The predatory mite Neoseiulus fallacis (Garman) was evaluated as a biological control agent of herbivorous mites on outdoor-grown ornamental landscape plants. To elucidate factors that may affect predator efficiency, replicated tests were conducted on 30 ornamental plant cultivars that varied in relationship to their generalized morphology (e.g., conifers, shade trees, evergreen shrubs, deciduous shrubs, and herbaceous perennials), production method (potted or field grown), canopy density, and the prey species present on each. Plant morphological grouping and foliar density appeared to be the most influential factors in predicting successful biological control. Among plant morphological groups, N. fallacis was most effective on shrubs and herbaceous perennials and less effective on conifers and shade trees. N. fallacis was equally effective at controlling spider mites on containerized (potted) and field grown plants, and there was no difference in control of mites on plants with Tetranychus spp. versus those with Oligonychus or Schizotetranychus spp. Moderate to unsuccessful control of spider mites by N. fallacis occurred mostly on tall, vertical plants with sparse canopies. Acceptable spider mite control occurred in four large-scale releases of N. fallacis into production plantings of Abies procera, Thuja occidentalis ‘Emerald’, Malus rootstock, and Viburnum plicatum ‘Newport’. These data suggest that N. fallacis can be an effective biological control agent of multiple spider mite species in a range of low-growing and selected higher growing ornamental plants.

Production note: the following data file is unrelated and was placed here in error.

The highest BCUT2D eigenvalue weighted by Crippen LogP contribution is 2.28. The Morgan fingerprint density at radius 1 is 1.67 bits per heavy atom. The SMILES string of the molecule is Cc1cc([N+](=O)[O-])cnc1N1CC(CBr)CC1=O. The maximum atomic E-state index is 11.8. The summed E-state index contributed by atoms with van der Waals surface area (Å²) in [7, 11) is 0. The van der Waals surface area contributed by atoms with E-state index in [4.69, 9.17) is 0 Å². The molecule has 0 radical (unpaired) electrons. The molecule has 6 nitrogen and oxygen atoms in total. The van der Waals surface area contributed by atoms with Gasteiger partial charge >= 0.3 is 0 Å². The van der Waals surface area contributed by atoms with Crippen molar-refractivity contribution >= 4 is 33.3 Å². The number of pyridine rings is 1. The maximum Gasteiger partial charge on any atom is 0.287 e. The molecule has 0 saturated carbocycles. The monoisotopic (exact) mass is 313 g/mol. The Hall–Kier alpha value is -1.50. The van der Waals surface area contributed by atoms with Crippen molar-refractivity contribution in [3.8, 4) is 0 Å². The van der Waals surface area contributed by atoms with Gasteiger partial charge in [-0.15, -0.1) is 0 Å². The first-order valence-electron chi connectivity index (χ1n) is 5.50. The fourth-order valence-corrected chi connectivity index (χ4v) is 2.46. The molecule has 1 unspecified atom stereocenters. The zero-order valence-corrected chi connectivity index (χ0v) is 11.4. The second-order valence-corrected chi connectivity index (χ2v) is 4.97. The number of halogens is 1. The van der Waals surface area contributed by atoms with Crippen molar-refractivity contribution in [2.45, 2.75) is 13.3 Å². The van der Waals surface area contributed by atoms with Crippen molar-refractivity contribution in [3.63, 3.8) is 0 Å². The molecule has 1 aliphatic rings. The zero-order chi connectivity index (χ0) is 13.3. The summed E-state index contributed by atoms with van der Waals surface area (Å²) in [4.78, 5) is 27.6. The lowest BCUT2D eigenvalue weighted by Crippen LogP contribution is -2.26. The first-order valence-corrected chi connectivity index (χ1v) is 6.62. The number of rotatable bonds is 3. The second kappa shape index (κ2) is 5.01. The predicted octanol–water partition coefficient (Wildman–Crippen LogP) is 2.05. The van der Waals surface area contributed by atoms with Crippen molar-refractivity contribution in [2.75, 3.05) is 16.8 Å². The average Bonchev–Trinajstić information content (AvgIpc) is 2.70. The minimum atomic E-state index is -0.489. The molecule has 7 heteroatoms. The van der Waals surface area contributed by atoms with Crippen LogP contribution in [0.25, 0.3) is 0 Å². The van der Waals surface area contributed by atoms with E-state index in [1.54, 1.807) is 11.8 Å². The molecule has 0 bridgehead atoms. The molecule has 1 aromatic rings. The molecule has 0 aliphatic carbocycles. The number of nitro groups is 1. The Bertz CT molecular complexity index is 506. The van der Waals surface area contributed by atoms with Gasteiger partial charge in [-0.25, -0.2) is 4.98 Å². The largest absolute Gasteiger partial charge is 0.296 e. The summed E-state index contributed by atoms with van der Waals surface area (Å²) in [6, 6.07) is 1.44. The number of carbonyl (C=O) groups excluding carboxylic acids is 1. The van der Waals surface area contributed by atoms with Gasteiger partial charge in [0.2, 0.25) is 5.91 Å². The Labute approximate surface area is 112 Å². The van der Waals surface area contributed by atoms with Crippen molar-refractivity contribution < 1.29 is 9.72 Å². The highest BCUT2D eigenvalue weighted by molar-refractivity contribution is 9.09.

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Vol. 95 • No. 6